(First of all: apologies in advance for pictures being sideways and videos being linked instead of embedded. GT is giving me an error when I try to embed the images and videos. I will try to fix the issues for next post.)
In some areas, Japan’s technological progress has amazed me. However, I am surprised that such an advanced country is lacking in other areas.
One of the technologies that I first encountered, and have grown to love, are the toilets. There are so many options to make the experience comfortable. Often, there are cleaning wipes so you can sit directly on the seat (they are heated!). Most of these features are more for comfort than sustainability, but there are environmental and social features too. Many of the toilets I’ve used have settings for different flush levels to save water, including the toilets in our dorms. This toilet also has a faucet on the top, so when you flush it refills the toilet and you can rinse your hands simultaneously (not gross toilet water, regular sink water). This feature saves water, although I am still trying to figure out where hand soap comes in this process (I feel weird not using soap, so I wash my hands after the toilet rinse). There are also baby holders in some of the public bathrooms I’ve encountered. This is helpful for mothers to bring their children on errands so they can be more time efficient. I doubt there is the same in the men’s restrooms, but if they incorporated that, it would be great for increasing gender equality.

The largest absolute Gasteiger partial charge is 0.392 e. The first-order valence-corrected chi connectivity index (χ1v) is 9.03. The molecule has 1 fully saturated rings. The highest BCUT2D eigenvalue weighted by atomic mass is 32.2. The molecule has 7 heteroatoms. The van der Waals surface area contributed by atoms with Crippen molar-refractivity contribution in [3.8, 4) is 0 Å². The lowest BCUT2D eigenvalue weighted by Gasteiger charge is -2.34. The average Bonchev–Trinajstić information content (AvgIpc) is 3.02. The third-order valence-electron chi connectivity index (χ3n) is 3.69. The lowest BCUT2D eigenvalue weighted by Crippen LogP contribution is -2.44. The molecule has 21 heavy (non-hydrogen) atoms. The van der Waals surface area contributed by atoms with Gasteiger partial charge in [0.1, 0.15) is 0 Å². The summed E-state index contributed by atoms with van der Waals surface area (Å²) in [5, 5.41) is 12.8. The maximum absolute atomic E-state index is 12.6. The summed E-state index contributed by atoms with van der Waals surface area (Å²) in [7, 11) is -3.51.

Another technology I have encountered is sliding automatic doors. In the states, most automatic doors are in supermarkets where you would be carrying bags. In Japan, almost all doors I’ve encountered are automatic doors. I’ve become so used to them that when I encounter a door I have to push or pull, I do a double take. These doors help prevent germs from spreading since there are no handles. They are also helpful for older people or people with disabilities who might have a hard time opening the doors. They allow for people to have their hands full, maybe carrying a child or bags. Another benefit is that the sliding doors take up less space which helps with the high population density. Overall, automatic sliding doors are a sustainable in a variety of ways. One downside might be that they use electricity, but this can be a neutral effect if the electricity comes from a reusable source.
One smart technology that has the potential to be so much more sustainable are vending machines. There are so many vending machines in Japan. Unfortunately, almost all the bottles are made of plastic. While there are receptacles for these bottles specifically, reducing plastic use is much more effective than recycling in terms of sustainability. In my opinion, the vending machines don’t have to disappear, but they could instead use dispensing vending machines. There are fancy Coca-Cola machines in Atlanta that pour a huge variety of drinks while being easy and fun to use. They don’t incorporate a payment system, but if the price was set by the type and amount of beverage, this could eliminate the need for bottles. At Tech, everyone carries around a water bottle. If people in Japan had personal water bottles and refilled them with any drink from a vending machine, the plastic use would go down dramatically while still being profitable. One minor issue is figuring out how to refill these machines, which would be harder than with bottles but certainly doable.
Japan has many smart technologies that make the country sustainable. There are areas where they could improve, and I hope they do. I also hope we implement some of these useful technologies in the US and other countries. One major lesson I’ve learned on this trip so far, is that all the countries in the world could learn a little bit more from each other; that would be nice.